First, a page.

Odon the Giant - Story Time Draw Along
Students will draw their favorite unlikely, small hero from the Philippine folk tale “Odon the Giant.”
Objective: Students will consider how public art promotes civic participation and social commentary by 1) researching Bay Area public art and completing research assignments or 2) submitting grant proposals for hypothetical public art.
Andrea, 1968, by Ruth Asawa (American, 1926–2013). Photograph by Nick Amoscato. CC BY 2.0
“Art is for everybody. It is not something that you should have to go to the museums in order to see and enjoy.” —Ruth Asawa
5.VA:Cn11: Identify how art is used to inform or change beliefs, values, or behaviors of an individual or society.
6.VA:Re7.2: Analyze ways that visual components and cultural associations suggested by images influence ideas, emotions, and actions.
K.MA:Cr1: Discover and share ideas for media artworks using play and/or experimentation.
6.MA:Cn11: Research and show how media artworks and ideas relate to personal life, and social, community, and cultural situations, such as personal identity, history, and entertainment.
Acc.MA:Cn11: Critically investigate and proactively interact with legal, technological, systemic, and vocational contexts of media arts, considering civic values, media literacy, digital identity, and artist/audience interactivity.
6-12.SL.1: Engage effectively in a range of collaborative discussions (one-on-one, in groups, and teacher-led) with diverse partners on grade-appropriate topics and texts, building on others’ ideas and expressing their own clearly and persuasively.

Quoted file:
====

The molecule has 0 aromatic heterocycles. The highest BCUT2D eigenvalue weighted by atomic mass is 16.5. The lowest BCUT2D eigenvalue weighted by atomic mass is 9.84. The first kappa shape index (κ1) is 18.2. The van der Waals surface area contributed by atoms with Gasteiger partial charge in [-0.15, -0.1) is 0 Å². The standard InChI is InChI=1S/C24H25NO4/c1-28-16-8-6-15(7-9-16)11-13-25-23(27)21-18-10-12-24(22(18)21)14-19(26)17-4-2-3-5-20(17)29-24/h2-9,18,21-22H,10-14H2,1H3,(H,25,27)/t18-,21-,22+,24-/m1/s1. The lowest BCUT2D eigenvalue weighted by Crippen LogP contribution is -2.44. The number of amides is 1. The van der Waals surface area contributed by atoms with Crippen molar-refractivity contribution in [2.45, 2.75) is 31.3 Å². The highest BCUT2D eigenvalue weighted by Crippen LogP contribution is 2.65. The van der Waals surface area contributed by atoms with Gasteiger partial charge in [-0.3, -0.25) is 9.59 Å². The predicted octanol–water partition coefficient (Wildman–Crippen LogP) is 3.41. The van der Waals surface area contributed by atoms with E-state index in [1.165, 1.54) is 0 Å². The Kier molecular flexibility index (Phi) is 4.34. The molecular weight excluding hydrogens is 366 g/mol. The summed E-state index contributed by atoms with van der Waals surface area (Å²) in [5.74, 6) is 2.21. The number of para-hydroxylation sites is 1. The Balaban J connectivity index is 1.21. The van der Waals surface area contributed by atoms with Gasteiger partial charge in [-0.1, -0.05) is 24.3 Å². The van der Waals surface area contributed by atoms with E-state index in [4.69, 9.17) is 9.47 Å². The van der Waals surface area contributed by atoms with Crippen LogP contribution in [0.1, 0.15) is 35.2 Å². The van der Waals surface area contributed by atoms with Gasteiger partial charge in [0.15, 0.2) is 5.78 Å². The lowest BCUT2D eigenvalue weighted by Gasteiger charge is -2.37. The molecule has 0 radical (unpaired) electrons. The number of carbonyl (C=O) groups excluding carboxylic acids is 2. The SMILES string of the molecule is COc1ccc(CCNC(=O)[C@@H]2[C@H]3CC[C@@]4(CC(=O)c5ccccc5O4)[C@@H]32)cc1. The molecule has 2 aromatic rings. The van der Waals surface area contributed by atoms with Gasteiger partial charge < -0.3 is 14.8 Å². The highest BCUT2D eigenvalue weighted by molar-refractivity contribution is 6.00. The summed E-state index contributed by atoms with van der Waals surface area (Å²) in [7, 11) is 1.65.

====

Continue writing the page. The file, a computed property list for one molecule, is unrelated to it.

SL.8.5: Integrate multimedia and visual displays into presentations to clarify information, strengthen claims and evidence, and add interest.
How can public art preserve the history, struggles, and achievements of individuals and groups and be used as a form of civic participation?
Public art is not an art “form.” Its size can be huge or small. It can tower 50 feet high or call attention to the paving beneath your feet. Its shape can be abstract or realistic (or both), and it may be cast, carved, built, assembled, or painted. It can be site-specific or stand in contrast to its surroundings.
What distinguishes public art is the unique association of how it is made, where it is, and what it means. Public art can express community values, enhance our environment, transform a landscape, heighten our awareness, or question our assumptions. This is art for everyone, anytime.
Adapted from Bach, Penny Balkin. “Public Art in Philadelphia.” Philadelphia: Temple University Press, 1992.
Student Questions for Research Paper or Presentation
Alternate Project: Submit a Grant Proposal for a Hypothetical Public Art Work
Follow steps 1–5 in the lesson plan procedure.
Begin with a discussion about current social problems. Activate prior classroom knowledge and reference previous conversations about social justice topics.
Prepare students to think of a topic they will want the artwork to address. Brainstorm: